The disastrous rollout of Obamacare has given its opponents – who the latest IBD/TIPP Poll shows to be a majority of the country – enough fodder to last for years. So far, California's Obamacare exchange, Covered California, has received rave reviews from the Obama administration and their liberal allies across the country. But while Covered California's website has been able to avoid many of the high-profile failures of healthcare.gov, its main effect has been the same as the federal exchange: to increase the ranks of uninsured.
In the summer of 1981, at his beloved ranch in the Santa Ynez Mountains above Santa Barbara, President Ronald Reagan signed legislation that cut income taxes, capital-gains taxes and business taxes, unleashing nearly two decades of unparalleled economic growth and opportunity. We would do well today to learn from that victory. Reagan, who would have been 103 years old on Feb. 6, was able to achieve the goals of his “revolution” because he had knowledge that seems to be sorely lacking in the halls of power today – both in Sacramento and in Washington, D.C.
The sheer volume of legislation flowing through the state Capitol at any given time can be overwhelming — Gov. Jerry Brown signed 800 bills into law this year alone. But if there's one issue Californians should know about if they own or plan on owning a home or business, it is the threat to Proposition 13. Proposition 13, which the people of California passed with overwhelming support in 1978, today protects all property owners in the state. This landmark constitutional amendment limits property tax to 1% of the assessed value of a property at the time of purchase and caps increases at 2% annually.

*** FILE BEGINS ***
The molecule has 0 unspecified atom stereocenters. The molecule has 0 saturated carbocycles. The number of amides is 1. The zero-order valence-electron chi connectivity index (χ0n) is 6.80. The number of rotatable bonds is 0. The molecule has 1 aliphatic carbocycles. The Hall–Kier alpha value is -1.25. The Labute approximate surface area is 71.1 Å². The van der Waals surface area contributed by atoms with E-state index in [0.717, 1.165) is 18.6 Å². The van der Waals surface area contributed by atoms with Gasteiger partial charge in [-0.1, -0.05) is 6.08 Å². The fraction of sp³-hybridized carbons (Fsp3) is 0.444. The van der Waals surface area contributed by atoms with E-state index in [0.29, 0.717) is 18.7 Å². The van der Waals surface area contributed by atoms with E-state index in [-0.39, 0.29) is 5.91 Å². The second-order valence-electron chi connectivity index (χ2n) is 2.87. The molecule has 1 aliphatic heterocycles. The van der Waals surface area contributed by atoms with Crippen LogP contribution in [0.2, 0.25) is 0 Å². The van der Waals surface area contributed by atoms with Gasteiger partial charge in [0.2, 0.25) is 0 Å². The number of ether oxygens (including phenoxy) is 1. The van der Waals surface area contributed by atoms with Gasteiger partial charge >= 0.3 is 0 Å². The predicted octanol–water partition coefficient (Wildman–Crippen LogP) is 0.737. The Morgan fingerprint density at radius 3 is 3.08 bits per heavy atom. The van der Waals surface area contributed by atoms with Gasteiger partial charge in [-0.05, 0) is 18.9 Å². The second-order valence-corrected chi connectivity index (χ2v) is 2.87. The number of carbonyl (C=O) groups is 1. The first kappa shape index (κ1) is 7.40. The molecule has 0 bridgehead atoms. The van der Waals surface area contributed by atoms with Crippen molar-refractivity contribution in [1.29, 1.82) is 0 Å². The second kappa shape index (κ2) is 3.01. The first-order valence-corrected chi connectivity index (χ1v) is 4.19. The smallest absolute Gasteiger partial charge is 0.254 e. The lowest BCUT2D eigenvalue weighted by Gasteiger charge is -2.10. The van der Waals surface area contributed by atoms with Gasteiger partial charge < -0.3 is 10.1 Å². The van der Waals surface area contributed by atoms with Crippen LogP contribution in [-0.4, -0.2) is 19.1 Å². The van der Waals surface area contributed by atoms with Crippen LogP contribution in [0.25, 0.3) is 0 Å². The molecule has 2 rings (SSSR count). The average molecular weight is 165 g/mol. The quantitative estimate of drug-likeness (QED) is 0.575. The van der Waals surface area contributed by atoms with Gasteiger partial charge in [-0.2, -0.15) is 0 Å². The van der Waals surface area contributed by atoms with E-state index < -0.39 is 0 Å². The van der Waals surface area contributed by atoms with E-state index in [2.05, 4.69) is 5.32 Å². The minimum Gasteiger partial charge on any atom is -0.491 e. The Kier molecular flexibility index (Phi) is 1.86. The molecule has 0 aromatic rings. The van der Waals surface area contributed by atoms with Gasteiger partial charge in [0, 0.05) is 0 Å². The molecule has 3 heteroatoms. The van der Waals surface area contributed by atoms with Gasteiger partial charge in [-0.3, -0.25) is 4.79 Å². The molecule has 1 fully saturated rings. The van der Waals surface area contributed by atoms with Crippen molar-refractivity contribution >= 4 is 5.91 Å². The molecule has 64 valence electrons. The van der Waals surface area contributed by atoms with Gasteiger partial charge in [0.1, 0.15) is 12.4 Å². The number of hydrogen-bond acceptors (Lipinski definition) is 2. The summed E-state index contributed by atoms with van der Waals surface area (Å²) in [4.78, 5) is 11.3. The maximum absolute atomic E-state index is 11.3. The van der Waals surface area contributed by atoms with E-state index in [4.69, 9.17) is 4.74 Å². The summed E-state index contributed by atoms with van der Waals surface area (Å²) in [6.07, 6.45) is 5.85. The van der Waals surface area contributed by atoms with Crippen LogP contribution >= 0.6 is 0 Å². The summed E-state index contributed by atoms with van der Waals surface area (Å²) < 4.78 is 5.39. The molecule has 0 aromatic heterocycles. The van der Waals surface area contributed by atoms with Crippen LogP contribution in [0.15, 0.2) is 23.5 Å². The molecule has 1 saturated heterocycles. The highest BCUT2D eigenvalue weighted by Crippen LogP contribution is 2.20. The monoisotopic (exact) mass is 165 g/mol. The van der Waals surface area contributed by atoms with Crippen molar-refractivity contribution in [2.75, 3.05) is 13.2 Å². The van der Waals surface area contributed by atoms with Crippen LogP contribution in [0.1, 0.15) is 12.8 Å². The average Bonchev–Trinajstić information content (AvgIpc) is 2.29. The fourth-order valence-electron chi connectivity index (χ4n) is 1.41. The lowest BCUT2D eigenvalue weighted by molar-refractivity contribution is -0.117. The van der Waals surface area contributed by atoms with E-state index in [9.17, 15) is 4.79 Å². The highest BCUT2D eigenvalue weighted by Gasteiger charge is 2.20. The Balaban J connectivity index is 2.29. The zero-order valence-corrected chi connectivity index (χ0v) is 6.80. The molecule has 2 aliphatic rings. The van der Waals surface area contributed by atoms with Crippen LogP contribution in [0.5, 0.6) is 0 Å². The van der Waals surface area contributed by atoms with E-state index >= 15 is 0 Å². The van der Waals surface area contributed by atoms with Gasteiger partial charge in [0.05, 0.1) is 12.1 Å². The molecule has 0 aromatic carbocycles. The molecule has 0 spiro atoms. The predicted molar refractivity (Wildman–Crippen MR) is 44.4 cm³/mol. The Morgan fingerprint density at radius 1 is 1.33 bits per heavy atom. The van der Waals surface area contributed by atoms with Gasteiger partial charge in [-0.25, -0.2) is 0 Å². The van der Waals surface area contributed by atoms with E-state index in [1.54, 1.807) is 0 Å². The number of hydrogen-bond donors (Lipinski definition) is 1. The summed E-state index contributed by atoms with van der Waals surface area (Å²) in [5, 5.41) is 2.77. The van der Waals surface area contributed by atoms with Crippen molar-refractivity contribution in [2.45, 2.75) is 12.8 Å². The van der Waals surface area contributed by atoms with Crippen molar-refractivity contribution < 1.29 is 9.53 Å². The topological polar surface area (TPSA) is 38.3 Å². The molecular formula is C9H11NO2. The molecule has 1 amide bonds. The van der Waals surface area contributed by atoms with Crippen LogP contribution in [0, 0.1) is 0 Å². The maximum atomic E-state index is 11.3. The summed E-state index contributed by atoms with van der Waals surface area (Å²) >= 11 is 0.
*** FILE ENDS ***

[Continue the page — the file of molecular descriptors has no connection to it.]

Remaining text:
Contrary to the newly popular notion that California is on the rebound, the state's business-tax climate continues to be one of the worst in the nation. California's tax policies are making us less competitive with other states and hurting our economy. Other states have made significant reforms to improve their tax climates. We must do the same and reduce the tax burden on Californians.
Most people have the good sense not to take out a loan that will cost them 20 times more than what they initially borrowed. But that is not true for some local governments. That is why I supported the passage of Assembly Bill 182, which places limits on risky borrowing by local governments. Now it's up to Gov. Jerry Brown to sign it.
“Imagine one day you open your mail only to discover a letter notifying you of a new loan taken out in your name without your knowledge. The letter informs you that you will have no say in how the loan money is spent, though it might benefit you in some way.”
“Confusion about local tax rates is causing some Californians to be overcharged sales tax when they make purchases. And it doesn't help that the Board of Equalization's publications for finding tax rates are almost as complicated as the tax rates themselves. I am working with agency staff and my board colleagues to correct this problem.”
“We are free and independent today because generations of Americans from the Founders forward have fought to protect our liberty. New generations of Americans continue to fight for the same cause in our Armed Forces. They risk their lives to preserve our freedom.”
“The best way to promote affordable housing is to reduce regulations on homebuilders, spurring competition and driving down prices for everyone through free enterprise. Unfortunately, the tax hike in Senate Bill 391 would do the opposite.”
As Sacramento's new supermajority gears up to tear down California's "third rail of politics," it is vital to explain what makes Proposition 13 so important, and why plans to destroy it could hurt Californians for years to come.
Sold as a painless proposal to close a "corporate tax loophole" and "bring dollars and jobs back to California," Proposition 39 – which passed Nov. 6 with 60 percent support – will do nothing of the sort.
This new tax, if passed, will deal a blow to our state's struggling housing industry and make an untold number of wood products – anything from furniture to tools with wooden handles – more expensive.
The legal battle isn't over, but this is an important step in stemming the tide of regulatory overreach that hurts businesses across this state and makes California an increasingly difficult state in which to live.